Many familiar with the criminal justice system believe we need to reform the way we sentence criminals. The U.S. has a record number of prisoners in its prisons and jails, and also a record number of offenders in its correctional population, which includes those on probation or parole. Huge disparities appear between the percentages of different races behind bars and already between penalties for different forms of illegal cocaine. We sometimes shorten sentences though probation, parole and “good time.” These indeterminate sentences are based upon the future behavior of the offender and keep up open the possibility of rehabilitation. In the last few decades, we moved heavily to the determinate sentence. Disparities in punishment sickened us so much that we adopted mandatory minimum sentences, three-strikes legislation and sentencing schedules. Adjusting the number of years of incarceration and how they are computed did not deter much crime or rehabilitate many criminals. Recidivism rates remained high. Shifting up and down the number of prisoners, prisons and years in the sentence is ultimately futile using current criminal justice procedures.
It costs $150 million every day in direct outlays just to satisfy, house and care for America’s 2.3 million prisoners. Those millions of years in prison cost the public several billions every month in direct outlays. The complete cost of mass incarceration would include enormous social costs outside prison and lost opportunity costs. Every year, 4,000,000,000 or more person-hours of economic production are lost as prisoners sit around listening to the radio or sleeping. Most prisoners do not work in private businesses on account of three federal statutes that cripple most prison industries: the Hawes-Cooper Act, the Ashurst-Sumners Act and the Walsh-Healey Act. What do these laws have to do with sentencing reform? They average that prisoners sentenced to hard labor rarely work hard, not like they could, should and truly want to work.
We sentence prisoners to boredom in a human cesspool, punctuated by violence, rape, communicable diseases, prison gangs, loneliness, mental illness and satanic influences. Most of them deserve it, of course, but does the public deserve to pay for this human waste?
Study of American society before we invented the “penitentiary” discloses better ways of handling offenders. Three things we can do to cure the modern disaster of mass incarceration in America are as follows:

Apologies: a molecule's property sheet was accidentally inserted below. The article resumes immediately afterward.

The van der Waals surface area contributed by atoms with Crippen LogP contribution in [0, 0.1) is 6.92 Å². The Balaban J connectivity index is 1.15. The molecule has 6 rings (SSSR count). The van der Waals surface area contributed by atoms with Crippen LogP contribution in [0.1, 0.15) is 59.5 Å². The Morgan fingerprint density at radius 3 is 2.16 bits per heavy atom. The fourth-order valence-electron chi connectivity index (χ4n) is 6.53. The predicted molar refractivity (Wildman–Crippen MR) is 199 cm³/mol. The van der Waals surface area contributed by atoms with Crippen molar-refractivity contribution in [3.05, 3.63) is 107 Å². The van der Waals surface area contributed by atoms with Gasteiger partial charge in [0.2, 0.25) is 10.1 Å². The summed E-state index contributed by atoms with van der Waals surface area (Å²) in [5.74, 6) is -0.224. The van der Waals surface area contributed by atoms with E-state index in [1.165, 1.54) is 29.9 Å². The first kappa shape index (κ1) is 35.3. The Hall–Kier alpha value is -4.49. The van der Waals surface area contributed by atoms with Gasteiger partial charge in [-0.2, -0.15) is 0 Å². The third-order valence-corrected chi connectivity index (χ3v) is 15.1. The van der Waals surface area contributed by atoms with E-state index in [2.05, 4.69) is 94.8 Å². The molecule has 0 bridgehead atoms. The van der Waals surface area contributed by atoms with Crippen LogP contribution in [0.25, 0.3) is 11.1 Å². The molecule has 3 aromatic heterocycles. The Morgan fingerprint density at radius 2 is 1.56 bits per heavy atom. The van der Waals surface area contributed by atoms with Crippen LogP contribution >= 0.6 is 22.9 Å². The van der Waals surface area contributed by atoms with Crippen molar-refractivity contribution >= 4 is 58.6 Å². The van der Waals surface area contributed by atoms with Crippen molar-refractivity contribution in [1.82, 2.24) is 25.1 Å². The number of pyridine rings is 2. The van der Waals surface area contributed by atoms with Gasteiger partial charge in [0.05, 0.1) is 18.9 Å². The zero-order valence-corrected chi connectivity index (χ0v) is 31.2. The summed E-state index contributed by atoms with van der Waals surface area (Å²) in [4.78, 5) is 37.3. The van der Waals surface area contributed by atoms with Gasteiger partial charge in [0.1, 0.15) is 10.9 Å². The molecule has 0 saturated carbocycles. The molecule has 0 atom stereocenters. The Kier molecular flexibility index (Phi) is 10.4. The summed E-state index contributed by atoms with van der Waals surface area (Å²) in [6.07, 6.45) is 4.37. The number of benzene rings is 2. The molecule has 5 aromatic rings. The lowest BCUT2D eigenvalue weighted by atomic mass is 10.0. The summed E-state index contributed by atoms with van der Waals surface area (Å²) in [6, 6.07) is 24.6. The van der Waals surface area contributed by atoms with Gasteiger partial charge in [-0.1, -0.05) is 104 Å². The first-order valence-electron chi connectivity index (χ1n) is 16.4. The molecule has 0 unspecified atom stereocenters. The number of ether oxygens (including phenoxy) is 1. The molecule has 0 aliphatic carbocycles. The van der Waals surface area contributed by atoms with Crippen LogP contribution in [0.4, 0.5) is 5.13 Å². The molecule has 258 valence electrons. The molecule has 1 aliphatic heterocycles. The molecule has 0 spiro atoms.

1. Bring back public corporal punishment. It has worked everywhere they’ve used it. General George Washington used it to discipline his mainly white troops. Every slave society in history has used it – meaning it works. The Bible says to impose it, witnessed by the sentencing estimate.
2. Bring back indentured servitude. Repeal all the federal and state statutes that hinder or control prison labor or industries, OSHA excepted, to allow negotiation between prisoners and private employers. Rehabilitation by hard work would allow us to compete with Chinese manufacturers. Prisoners could work 60 hours per week without too much trouble, and start paying their crime victims, child sustain and costs of incarceration, and have a small nest egg upon their release. Legal private enterprise did a better job of managing slaves than big government has done with “state slaves” anywhere in the world.
3. Bring back the “slave collar” for our “New Age slaves,” prisoners, to keep many out of prison and reduce the length of sentences. Offenders on probation, parole or early release could use steel color-coded collars according to the character and seriousness of their crimes. Heavier collars should go on more serious criminals. Shades of the following colors would also be modificated according to the seriousness of the crime: Red = violent crimes; Yellow = sex crimes; Green = character crimes. The courts, probation officers and school officials could continually adjust the weight, comfort, composition and color of the collars according to the behavior of the offender. Some sex offenders could be made to use their collars permanently.
Yes, we need sentencing reform. This time around, let’s use sentences that truly work.